Now we know a bit more about polar bears, let’s explore some of the threats facing these beautiful animals and what we can all do to help polar bear conservation. The earth is heating up, extreme climate events are becoming more and more frequent and are likely to become more damaging for everyone, the longer we go without acting. It’s true the world goes through climatic phases, but the problem is we have spent the last 200 years burning through fossil fuels, creating a huge increase in greenhouse gasses. Imagine putting a foil emergency blanket around you, hugging a hot water bottle and not allowing any heat to escape. Feeling warm? That’s how the planet feels right now and it’s getting hotter. Alongside the increase of greenhouse gasses, we are chopping down trees at an alarming rate, destroying huge areas of rainforests. What does that have to do with polar bears I hear you ask? Well, trees soak up excess carbon dioxide and that is one of the greenhouse gasses I’ve been talking about, so the more deforestation that takes place, the less trees there are to help soak up the damage we have created. So not only are we increasing the greenhouse gasses, we are removing one of our opportunities to clean up the air! Sounds crazy when you put it simply like that doesn’t it? What are we doing?!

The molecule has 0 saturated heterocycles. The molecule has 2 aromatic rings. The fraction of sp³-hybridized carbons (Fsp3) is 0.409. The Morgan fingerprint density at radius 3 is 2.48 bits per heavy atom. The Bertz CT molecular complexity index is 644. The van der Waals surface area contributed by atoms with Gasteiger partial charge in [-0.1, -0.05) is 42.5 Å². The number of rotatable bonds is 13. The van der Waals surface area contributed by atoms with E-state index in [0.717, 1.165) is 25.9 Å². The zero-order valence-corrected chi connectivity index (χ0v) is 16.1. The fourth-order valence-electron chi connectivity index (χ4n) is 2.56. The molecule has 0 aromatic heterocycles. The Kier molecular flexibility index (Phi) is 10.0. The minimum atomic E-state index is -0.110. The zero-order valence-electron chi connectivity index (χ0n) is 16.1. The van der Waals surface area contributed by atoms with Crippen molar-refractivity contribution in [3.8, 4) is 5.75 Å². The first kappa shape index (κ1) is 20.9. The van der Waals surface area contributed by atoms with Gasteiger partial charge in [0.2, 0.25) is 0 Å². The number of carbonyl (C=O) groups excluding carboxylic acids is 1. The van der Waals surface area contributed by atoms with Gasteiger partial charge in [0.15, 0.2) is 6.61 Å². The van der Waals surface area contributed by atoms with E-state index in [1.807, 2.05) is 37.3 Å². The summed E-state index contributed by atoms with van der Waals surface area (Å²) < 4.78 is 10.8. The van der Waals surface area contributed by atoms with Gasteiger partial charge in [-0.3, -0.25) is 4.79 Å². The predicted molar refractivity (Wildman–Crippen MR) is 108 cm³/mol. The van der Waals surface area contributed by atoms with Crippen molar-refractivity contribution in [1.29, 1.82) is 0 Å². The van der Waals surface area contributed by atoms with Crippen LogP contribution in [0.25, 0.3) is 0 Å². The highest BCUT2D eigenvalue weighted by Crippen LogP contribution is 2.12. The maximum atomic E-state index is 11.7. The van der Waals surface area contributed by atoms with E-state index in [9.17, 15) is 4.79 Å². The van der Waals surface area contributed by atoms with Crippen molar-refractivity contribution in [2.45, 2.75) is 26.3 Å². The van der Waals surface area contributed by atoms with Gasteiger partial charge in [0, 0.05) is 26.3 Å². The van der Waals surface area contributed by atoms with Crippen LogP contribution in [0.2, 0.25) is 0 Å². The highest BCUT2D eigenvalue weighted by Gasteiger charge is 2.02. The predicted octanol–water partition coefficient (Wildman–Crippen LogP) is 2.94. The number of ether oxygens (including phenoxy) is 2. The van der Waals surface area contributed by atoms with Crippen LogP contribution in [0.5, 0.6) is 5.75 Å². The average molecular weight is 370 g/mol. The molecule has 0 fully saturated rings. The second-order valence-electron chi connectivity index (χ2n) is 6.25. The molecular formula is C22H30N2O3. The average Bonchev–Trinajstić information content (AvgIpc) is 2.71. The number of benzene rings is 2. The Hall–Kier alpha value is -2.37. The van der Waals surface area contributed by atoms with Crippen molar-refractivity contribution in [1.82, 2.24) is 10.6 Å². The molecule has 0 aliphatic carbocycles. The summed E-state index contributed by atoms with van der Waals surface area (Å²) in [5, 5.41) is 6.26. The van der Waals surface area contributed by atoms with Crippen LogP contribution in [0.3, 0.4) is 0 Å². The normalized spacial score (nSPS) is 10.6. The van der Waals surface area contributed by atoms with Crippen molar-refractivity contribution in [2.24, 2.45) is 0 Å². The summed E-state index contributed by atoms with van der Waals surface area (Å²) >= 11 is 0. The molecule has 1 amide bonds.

So back to polar bears – the IUCN (you heard about them in the World Pangolin Day post) have listed the polar bear as vulnerable and it’s estimated there are around 23,000 individuals in the wild. The abrupt peak in Artic temperatures is resulting in a dramatic decrease in sea ice is reported as the single most dangerous threat to the species. So why can’t polar bears just move inland as the sea ice shrinks? Well it’s not that easy. Imagine if land, say England where I am currently, began to shrink. There would quickly be less space, less food, more competition and more stress on the individuals that depend on the land. And it’s exactly the same for polar bears. They live, hunt, breed and depend on the ice to live. The more ice shrinks, the more polar bears are forced to travel further out of their home range in order to find food. Polar bears stock up their fat supplies during the summer months and if they are having to swim and walk further to find limited resources, the result is malnourished bears, unable to survive the winter months, unable to breed efficiently, unable to thrive as a species. To lose polar bears would have a huge knock on effect. Polar bears are apex predators and contribute to limiting the Arctic seal populations. If polar bears disappeared, seals would quickly overpopulate the region, eating all the fish that are usually a food source for other wildlife and local human populations. Scavengers such as the Arctic foxes and birds depend on the hunting behaviours of the polar bear, so do you see how losing one species would have such a huge knock on effect on the whole Arctic ecosystem? Not to mention how devastating it would be to lose another animal through the actions of humans. The species is also under threat from direct human action of course. A reduction in sea ice is forcing polar bears to look for food in other places, including places where humans live. I’m sure you can guess what humans do when they see a huge polar bear entering their town. It’s reported that there has been a 600% increase in the shooting of ‘problem bears’ from 1991 – 2012. Polar bears are hunted for their fur and meat however in most cases, the hunts are governed by yearly quotas and suggestions are made about how to hunt sustainably. Despite the recommendations, polar bear skins are still exported in their hundreds in the form of rugs and even taxidermied bears which are seen as a status symbol. Despite a decline in demand in some parts of the world, others are seeing a steady increase but the USA made the importation of skins illegal as soon as the species hit the IUCN list.